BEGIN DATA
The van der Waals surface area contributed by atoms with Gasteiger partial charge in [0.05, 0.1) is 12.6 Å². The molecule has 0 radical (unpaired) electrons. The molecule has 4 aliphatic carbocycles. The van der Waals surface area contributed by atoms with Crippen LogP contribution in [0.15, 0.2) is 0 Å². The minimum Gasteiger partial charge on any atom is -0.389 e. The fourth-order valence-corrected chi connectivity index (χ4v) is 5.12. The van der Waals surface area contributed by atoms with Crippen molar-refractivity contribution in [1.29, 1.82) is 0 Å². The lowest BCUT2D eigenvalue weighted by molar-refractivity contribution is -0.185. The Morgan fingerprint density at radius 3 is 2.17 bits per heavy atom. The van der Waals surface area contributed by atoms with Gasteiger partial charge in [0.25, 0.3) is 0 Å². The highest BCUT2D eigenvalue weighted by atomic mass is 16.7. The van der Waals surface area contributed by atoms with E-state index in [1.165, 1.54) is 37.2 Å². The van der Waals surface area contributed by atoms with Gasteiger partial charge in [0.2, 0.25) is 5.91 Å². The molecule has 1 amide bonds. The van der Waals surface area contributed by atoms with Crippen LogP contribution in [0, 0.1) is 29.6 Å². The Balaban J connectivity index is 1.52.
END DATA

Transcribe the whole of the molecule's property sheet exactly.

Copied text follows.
The van der Waals surface area contributed by atoms with Gasteiger partial charge in [0.05, 0.1) is 12.6 Å². The molecule has 0 radical (unpaired) electrons. The molecule has 4 aliphatic carbocycles. The van der Waals surface area contributed by atoms with Crippen LogP contribution in [0.15, 0.2) is 0 Å². The minimum Gasteiger partial charge on any atom is -0.389 e. The fourth-order valence-corrected chi connectivity index (χ4v) is 5.12. The van der Waals surface area contributed by atoms with Crippen molar-refractivity contribution in [1.29, 1.82) is 0 Å². The lowest BCUT2D eigenvalue weighted by molar-refractivity contribution is -0.185. The Morgan fingerprint density at radius 3 is 2.17 bits per heavy atom. The van der Waals surface area contributed by atoms with Gasteiger partial charge in [0.25, 0.3) is 0 Å². The highest BCUT2D eigenvalue weighted by atomic mass is 16.7. The van der Waals surface area contributed by atoms with E-state index in [1.165, 1.54) is 37.2 Å². The van der Waals surface area contributed by atoms with Gasteiger partial charge in [0.2, 0.25) is 5.91 Å². The molecule has 1 amide bonds. The van der Waals surface area contributed by atoms with Crippen LogP contribution in [0, 0.1) is 29.6 Å². The Balaban J connectivity index is 1.52.